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It could be weeks before U.S. District Judge Thomas Schroeder rules on whether North Carolina’s House Bill 589 violates Section 2 of the Voting Rights Act. The NAACP and the U.S. Department of Justice filed suit alleging that the law discriminated against racial minorities, the elderly and young people. In addition to requiring photo IDs for voting, H.B. 589 eliminated same-day voter registration, out-of-precinct provisional voting, preregistration for 16- and 17-year-olds, and reduced early voting from 17 to 10 days. (In advance of the trial, state legislators loosened the ID requirements.)

At Plum Line, Greg Sargent spoke with Chris Brook, one of the ACLU attorneys on the case, about “the mother of all voter suppression bills”:

PLUM LINE: What is the case against the North Carolina law?

BROOK: It makes it more difficult for all North Carolinians to vote, but in particular for racial minorities in our state. Beyond that, the legislature knew full well, when they passed this raft of voting restrictions, that it would make it more difficult for African Americans to vote. Yet they plowed forward despite that fact. We’re challenging these measures pursuant to the 14th Amendment to the U.S. Constitution as well as Section 2 of the Voting Rights Act.

PLUM LINE: The judge in this case is trying to determine whether the impact of the law is discriminatory or merely inconveniencing. It seems like proving discrimination is a high bar.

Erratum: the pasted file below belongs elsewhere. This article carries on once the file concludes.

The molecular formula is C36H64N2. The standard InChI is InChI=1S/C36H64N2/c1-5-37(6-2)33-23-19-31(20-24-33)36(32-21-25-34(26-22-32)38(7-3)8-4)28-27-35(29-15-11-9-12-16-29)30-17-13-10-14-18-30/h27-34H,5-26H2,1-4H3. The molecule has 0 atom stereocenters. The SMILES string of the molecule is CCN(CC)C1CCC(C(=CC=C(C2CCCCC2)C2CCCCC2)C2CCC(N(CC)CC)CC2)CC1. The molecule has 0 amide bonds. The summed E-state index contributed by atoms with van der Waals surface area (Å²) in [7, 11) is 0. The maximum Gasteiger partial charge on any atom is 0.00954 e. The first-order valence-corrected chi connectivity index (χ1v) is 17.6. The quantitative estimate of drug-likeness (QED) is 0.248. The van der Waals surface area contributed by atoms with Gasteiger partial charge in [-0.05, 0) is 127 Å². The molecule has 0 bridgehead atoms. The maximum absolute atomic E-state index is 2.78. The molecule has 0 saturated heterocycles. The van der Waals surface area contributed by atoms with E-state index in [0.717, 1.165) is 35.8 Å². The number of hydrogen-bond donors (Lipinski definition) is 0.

BROOK: There’s grounds for optimism, because over the course of the trial, we were able to put on a strong case featuring dozens of North Carolinians who were disenfranchised in 2014. These restrictions are not mere inconveniences. They resulted in many North Carolinians not being able to vote.

More than 1,000 North Carolinians cast out-of-precinct provisional ballots in 2014 that previously would have been counted and were not counted. Approximately 11,000 North Carolinians registered to vote during the same-day registration window in 2014. They were not able to participate. This is something that has kept North Carolinians from voting.

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Categories : Vote Suppression
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Jul
10

“This is our Selma!”

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On Monday at 8 a.m. EDT, the North Carolina NAACP chapter takes NC Gov. Pat McCrory and the cheerfully nicknamed VIVA voter suppression act to court:

On July 13, a federal court in Winston-Salem will hear North Carolina NAACP v. McCrory, our lawsuit to reverse North Carolina’s unconstitutional and immoral voter suppression law. North Carolina’s law is the first and the worst since the 2013 Shelby v. Holder decision that gutted the Voting Rights Act of 1965. Our voting rights, gained because people stood up despite great consequences in Selma and across the South, have been compromised. Now we must march!

The outcome of this historic case in North Carolina will have an impact on voting rights across the nation. This is a battle for voting rights for all of us. We will not surrender the most fundamental right of a democracy: the right to vote. 
 Just like in Selma, we must march!

Join us in Winston-Salem on July 13 at 5:00 p.m. for a Mass Moral Monday March for Voting Rights.  

This is Our Selma!